On May 27, 2023, Governor Greg Abbott signed a new state law in Texas called the Crown Act. Texas now joins 20 other states and many local governments, including Harris County and Austin, in adopting a measure that prohibits racial hair discrimination in Texas workplaces, schools, and public housing. The CROWN Act will go into effect on September 1.
CROWN stands for the actual name of this law, Creating a Respectful and Open World for Natural Hair. It extends statutory protection to hair texture and protective styles such as braids, locks, twists, and knots. In the employment context, the CROWN Act amends Chapter 21 of the Texas Labor Code, prohibiting discrimination in the workplace based on an employee’s style of hair commonly associated with race.
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Racial hair discrimination is more than the corrosive collection of petty slights, hostility, and micro-aggressions that black people face every day at work and in school. It can have long-lasting negative effects on mental health and economic well-being. As of September 1, it will be against the law in Texas.
If you experience racial hair discrimination or unequal treatment based on race (including a natural hair style), sex, pregnancy, disability, age, national origin or religion, reach out to us. Click on this link Contact Kilgore & Kilgore. Fill out and submit the form on our website. Or call us at (214) 949-9099. Let us help you set your situation right.
Black Women and Girls are Prime Targets of Racial Hair Discrimination
The statistics are shocking. More than 80 percent of black women report that they had to change their hairstyles just to fit into a workplace. Black women are 1.5 times more likely to be sent home from work because of their hair. And 100 percent of black elementary school girls in majority-white schools have experienced racial hair discrimination by the age of ten.
Young men and boys are not immune from natural hair discrimination either, although statistics are harder to find. We have all heard stories of young black Texans being banned from sports or events like high school graduation unless they cut their hair.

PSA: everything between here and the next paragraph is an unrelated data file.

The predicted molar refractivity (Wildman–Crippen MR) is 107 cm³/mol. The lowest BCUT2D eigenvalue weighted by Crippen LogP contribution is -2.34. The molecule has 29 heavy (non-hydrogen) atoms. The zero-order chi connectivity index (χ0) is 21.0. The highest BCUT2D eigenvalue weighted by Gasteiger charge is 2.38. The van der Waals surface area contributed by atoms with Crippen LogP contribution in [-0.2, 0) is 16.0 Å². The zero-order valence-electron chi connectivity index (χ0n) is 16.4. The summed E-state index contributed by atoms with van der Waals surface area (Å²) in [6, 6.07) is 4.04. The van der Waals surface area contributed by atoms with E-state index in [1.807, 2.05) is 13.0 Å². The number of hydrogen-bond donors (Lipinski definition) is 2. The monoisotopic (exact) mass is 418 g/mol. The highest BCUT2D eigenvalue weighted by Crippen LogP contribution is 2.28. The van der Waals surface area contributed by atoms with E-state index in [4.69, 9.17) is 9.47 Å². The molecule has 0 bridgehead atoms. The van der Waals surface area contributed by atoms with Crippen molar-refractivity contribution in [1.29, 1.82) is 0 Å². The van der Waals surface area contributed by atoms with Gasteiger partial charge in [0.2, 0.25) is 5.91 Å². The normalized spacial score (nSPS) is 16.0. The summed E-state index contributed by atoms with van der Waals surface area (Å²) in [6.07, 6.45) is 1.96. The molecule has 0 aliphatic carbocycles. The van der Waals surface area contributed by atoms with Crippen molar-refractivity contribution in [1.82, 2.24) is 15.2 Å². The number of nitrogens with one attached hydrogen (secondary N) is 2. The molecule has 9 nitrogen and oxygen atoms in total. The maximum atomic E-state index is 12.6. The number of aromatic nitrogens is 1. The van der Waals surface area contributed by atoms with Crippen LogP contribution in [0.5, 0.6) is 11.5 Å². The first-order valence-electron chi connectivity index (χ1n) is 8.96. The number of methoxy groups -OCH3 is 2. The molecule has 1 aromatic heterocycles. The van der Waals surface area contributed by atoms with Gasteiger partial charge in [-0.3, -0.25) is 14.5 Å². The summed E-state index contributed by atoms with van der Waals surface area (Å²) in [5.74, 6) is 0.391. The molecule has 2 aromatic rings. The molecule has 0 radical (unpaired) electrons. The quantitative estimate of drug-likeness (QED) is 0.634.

How the CROWN Act Will Work
This remains to be seen. It is important to keep two things in mind right now.
First, the CROWN Act amends three existing laws — the Education, Labor, and Property Codes — to add the legal definition of a protective hairstyle to include braids, locks, and twists. The good news is that the amendments will also expand the definition of discrimination because of race or on the basis of race to include discrimination because of or on the basis of an employee’s hair texture or protective hairstyle commonly or historically associated with race.
The bad news is that amendments to existing laws presumably roll forward any existing caveats, limits, and ambiguities. It is not a blank slate. For example, courts ordinarily give considerable deference to an employer’s safety regulations limiting hair length for those working with dangerous machinery. Employers can also impose dress codes about things like jackets, shoes, or uniform shirts. These rules have run afoul of Constitutional protections, however, when it comes to retail clothing salespeople expected to model a certain look policy that might exclude certain hair styles, or religiously-mandated head coverings. It remains to be seen how natural hair acceptance will fit into these policies.
Schools have traditionally been given quite a lot of latitude when it comes to maintaining a learning atmosphere. This has historically had First Amendment limits. Black arm bands to protest a war were protected. A banner proclaiming Bong Hits for Jesus was not. Will Texas courts treat natural hairstyles as protected speech in a similar conflict between individual rights and the school’s role in protecting students?
Second, the language of the amendments seems narrowly tailored to protect certain traditional black hairstyles, such as braids, locks, knots, and twists. Will these new amendments also protect the employment rights of a black woman who chooses to deal with a medical condition known as alopecia by shaving her head? What about a Pacific Islander football player or a student who identifies as a member of the Cree or Mohave nation who chooses to rock traditional waist-long dreads?
The Proxy War Regarding Racial Hair
The CROWN Act leaves a lot of legal territory to be explored. Natural hair acceptance is about identity. As the United States continues to grow into its multi-racial and multi-ethnic identity, hair is a proxy war. We are not really arguing about braids. We are talking about who we are.
A federal version of the CROWN Act passed the House of Representatives but died in the Senate in 2022. Federal action to amend Title VII of the Civil Rights Act of 1964, the Americans with Disabilities Act, and other education, labor, and housing laws could add some clarity to the situation.
Our Employment Lawyers Fight Workplace Discrimination of Every Kind and Will Defend Racial Hair and Other Discrimination as Employee Rights Under Texas Law
Experience counts with a new law and untested protections from racial hair discrimination. Contact us if you believe that you have been the victim of discrimination, harassment, or other workplace problems, whether these involve natural hair or other facts. Reach out to Kilgore & Kilgore for a free review of the facts of your case. Click here to get the conversation started contact Kilgore & Kilgore. We look forward to hearing from you.